18:06 GMT05 December 2020
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    NATO Seeks Expansion to Eastern Europe (362)

    The major US-led international navy exercise BALTOPS 2016, which kicked off in the Baltic Sea last weekend, is openly anti-Russian, yet those who predict an aggressive answer from Russia's part have got it all wrong.

    As if Scandinavia's unfounded fear of Russia was not manifest enough, former Danish brigade general and historian Michael Clemmesen recently admitted the provocative nature of the exercise, supposedly aimed at keeping Russia at bay, simultaneously warning of a fierce Russian response.

    The formal goal of the major exercise, encompassing 6,000 personnel, 50 vessels and 60 aircraft, is to demonstrate the willingness to defend the Baltic states against a Russian aggression. Perhaps surprisingly for many, Russia's ambassador to Denmark Mikhail Vanin dispelled the anxiety that is continuously instilled among ordinary Danes.

    "He [Clemmesen] is dead wrong. Russia will not venture anything aggressive. We will not dramatize the exercise, but instead keep an eye on it. However, we do not think that the exercise is wise. It is a provocation, and Denmark should have refrained from participating in this anti-Russian show," the Russian ambassador told Berlingske.

    "I am very disappointed with such a prediction, and I totally disagree. There are way too many pensioned generals, who write about politics. <…> It is very unclever and provocative ideas they spread in the public," the Russian ambassador said.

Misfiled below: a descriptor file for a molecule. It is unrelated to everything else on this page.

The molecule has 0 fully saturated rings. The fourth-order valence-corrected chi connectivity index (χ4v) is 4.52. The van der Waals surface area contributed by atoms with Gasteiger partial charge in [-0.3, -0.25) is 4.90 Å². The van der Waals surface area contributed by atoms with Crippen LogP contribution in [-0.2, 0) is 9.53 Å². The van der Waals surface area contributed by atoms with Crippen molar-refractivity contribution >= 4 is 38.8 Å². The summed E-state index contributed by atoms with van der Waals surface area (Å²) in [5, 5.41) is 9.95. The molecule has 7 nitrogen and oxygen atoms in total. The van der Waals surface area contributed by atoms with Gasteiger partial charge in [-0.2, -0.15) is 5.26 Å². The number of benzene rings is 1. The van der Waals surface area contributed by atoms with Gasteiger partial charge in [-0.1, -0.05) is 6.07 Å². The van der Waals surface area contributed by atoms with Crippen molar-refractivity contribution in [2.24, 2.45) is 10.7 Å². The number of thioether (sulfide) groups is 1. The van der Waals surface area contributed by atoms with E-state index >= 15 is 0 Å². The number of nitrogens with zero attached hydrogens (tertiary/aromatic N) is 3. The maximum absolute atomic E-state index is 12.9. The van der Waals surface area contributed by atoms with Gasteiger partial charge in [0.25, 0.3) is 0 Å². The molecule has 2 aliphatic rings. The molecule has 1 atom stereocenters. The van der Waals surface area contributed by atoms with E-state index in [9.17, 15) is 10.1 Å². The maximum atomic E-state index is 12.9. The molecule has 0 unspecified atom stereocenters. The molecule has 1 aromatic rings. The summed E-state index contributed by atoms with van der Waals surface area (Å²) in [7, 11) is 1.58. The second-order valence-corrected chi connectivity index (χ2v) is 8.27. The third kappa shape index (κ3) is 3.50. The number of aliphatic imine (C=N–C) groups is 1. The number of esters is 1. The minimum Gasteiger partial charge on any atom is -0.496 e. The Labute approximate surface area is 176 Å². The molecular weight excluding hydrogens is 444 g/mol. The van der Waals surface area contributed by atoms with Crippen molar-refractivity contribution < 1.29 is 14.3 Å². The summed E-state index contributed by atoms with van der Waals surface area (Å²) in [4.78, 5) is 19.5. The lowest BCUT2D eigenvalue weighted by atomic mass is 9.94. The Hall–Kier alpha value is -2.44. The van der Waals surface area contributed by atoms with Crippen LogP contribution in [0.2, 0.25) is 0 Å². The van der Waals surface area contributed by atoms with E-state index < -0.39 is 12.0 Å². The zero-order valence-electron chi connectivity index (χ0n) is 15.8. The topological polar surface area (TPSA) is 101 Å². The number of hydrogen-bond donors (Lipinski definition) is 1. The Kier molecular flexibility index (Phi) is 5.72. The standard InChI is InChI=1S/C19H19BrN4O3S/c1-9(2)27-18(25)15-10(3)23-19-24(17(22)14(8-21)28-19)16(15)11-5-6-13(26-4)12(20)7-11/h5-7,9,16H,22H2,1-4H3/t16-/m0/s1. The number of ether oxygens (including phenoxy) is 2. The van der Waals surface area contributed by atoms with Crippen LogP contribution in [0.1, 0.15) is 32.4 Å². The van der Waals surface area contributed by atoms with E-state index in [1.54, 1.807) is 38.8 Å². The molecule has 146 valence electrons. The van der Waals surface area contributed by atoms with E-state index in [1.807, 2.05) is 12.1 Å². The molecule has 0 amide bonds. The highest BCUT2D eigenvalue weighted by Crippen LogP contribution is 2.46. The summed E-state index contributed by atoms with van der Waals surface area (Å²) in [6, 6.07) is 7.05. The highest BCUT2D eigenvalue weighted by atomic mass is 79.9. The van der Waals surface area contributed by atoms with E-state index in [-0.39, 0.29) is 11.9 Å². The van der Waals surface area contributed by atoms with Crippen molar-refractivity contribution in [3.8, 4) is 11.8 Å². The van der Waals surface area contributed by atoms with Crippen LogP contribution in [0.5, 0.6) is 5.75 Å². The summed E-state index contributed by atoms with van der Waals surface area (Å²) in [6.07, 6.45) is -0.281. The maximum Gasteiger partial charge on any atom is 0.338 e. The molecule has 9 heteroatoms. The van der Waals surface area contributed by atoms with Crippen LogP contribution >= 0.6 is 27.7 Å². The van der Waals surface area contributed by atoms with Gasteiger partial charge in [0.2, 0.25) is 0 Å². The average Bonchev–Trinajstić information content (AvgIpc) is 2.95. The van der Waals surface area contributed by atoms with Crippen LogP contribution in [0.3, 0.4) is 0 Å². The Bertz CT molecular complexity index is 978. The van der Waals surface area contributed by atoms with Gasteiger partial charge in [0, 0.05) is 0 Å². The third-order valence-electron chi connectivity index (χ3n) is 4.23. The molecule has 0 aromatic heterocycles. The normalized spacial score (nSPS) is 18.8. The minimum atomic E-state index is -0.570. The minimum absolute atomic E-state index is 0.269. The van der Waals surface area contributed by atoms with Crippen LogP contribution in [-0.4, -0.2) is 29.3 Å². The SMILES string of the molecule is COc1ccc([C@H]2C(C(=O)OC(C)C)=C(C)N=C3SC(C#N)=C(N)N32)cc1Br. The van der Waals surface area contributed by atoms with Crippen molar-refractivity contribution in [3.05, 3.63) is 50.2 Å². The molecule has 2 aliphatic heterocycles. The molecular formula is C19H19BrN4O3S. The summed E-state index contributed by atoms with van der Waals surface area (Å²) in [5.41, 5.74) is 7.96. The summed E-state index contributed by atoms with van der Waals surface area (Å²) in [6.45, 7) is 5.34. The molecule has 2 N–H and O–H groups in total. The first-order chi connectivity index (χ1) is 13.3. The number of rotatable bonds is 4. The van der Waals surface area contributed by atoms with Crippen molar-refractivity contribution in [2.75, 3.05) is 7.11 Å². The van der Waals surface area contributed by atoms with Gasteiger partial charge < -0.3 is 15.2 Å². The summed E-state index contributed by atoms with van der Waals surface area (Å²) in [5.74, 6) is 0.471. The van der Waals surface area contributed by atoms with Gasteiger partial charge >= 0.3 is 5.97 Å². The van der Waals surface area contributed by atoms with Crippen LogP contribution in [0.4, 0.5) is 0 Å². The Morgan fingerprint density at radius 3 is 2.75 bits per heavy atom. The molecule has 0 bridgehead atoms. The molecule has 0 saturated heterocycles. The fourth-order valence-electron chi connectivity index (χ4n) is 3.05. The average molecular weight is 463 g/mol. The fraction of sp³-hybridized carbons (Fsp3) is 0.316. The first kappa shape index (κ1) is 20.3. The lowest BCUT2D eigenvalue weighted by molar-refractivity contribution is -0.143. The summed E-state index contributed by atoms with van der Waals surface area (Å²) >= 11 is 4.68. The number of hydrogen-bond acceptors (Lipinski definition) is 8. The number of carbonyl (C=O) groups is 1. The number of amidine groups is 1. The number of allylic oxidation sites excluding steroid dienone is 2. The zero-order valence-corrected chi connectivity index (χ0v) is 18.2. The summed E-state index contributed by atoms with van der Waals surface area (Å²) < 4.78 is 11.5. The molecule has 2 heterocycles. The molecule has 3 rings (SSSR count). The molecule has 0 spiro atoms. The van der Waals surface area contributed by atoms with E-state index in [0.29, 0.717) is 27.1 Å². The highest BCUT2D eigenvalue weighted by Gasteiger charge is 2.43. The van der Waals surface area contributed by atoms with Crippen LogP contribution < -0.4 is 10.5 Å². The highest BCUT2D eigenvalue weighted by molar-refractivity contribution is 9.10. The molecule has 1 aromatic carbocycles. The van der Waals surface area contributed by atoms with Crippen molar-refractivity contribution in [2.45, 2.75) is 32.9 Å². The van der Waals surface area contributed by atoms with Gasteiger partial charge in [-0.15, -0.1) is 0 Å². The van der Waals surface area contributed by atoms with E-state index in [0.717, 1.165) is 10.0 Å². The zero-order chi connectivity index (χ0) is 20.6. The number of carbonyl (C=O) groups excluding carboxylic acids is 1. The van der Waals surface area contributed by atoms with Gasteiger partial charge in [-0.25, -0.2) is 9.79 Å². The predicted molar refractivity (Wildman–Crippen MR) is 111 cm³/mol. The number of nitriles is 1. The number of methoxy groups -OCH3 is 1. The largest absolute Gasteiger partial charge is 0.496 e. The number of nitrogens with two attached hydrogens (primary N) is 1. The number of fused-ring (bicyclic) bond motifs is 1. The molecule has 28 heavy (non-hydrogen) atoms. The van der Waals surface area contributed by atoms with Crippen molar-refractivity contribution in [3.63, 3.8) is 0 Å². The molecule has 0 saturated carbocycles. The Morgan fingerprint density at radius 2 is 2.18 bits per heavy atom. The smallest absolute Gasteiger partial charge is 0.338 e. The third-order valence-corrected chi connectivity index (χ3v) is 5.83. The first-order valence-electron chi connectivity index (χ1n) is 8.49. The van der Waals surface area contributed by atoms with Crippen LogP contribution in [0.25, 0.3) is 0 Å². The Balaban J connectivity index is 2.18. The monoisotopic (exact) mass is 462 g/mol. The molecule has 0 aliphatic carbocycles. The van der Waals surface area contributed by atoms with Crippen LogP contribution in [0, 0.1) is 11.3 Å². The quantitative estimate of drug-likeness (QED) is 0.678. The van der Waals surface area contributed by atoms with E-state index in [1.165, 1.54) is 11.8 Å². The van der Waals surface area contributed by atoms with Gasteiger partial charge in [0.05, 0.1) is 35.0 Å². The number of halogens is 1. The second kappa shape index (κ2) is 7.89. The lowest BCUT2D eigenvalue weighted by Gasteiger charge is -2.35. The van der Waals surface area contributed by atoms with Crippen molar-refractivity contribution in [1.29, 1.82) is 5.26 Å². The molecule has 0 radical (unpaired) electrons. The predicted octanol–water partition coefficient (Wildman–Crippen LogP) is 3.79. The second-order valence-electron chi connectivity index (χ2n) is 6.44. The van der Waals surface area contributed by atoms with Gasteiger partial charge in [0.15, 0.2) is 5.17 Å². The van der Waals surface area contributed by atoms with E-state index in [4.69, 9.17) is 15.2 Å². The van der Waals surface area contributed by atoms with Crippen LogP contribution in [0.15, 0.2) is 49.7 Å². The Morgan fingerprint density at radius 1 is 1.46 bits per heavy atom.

"The generals are still living in the Cold War era, and their blood circulates faster when they think back of the war. Just take your [Danish] former Foreign Minister Uffe Ellemann-Jensen. He always seems so happy when he gets to talk about Russia's aggression. He is young, vigorous and enthusiastic when he talks about the Cold War," Mikhail Vanin commented sarcastically.

    According to Vanin, Russia's main interests are peace and prosperity. The ambassador also stressed the deadly consequences of the present-day militarism.

    "Should it ever come to a war, it would not be just a conflict, but a war for total eradication. It will be the end, and nobody wants that. We are not the Soviet Union, we are not the Bolsheviks, we do not want to exterminate anyone. We think in a completely different way. But obviously we have our interests and desires and expect respect," the ambassador said.

    From Russia's perspective, however, there may hardly arise any debate on who is provoking whom in the Baltic Sea. NATO's triple military exercises in the Baltic Sea region, numbering a total of 40,000 soldiers, serve as a perfect proof. Objectively speaking, NATO had only twelve members in 1991, nut now has swelled up to 28.

    "I have worked with NATO for many years and know of personal experience that NATO badly needs an enemy, a powerful enemy like Russia. Now, NATO has a mission and I think it will take long," former Lieutenant General Yevgeny Buzhinsky, chairman of the independent PIR think-tank told the Swedish newspaper Svenska Dagbladet. "NATO has been looking for a strong enemy for 25 years, and now they have found one in Russia," he said.

    Danish army training
    © Flickr / 7th Army Joint Multinational Training Command
    In June, NATO will simultaneously hold three military exercises: Anakonda in Poland, Saber Strike in the Baltic states and BALTOPS in the formally still non-aligned Finland and Sweden, all with the intention of fencing off a fictional Russian threat.

    Denmark's contribution is the support ship Absalon with a crew of 113 men, a minesweeping unit, currently on board a German vessel, a transport ship and a Bornholm-based navigation unit.

    NATO Seeks Expansion to Eastern Europe (362)


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    military drills, Saber Strike 2016, Anakonda 2016, BALTOPS 2016, Scandinavia, Sweden, Russia, Denmark, Finland
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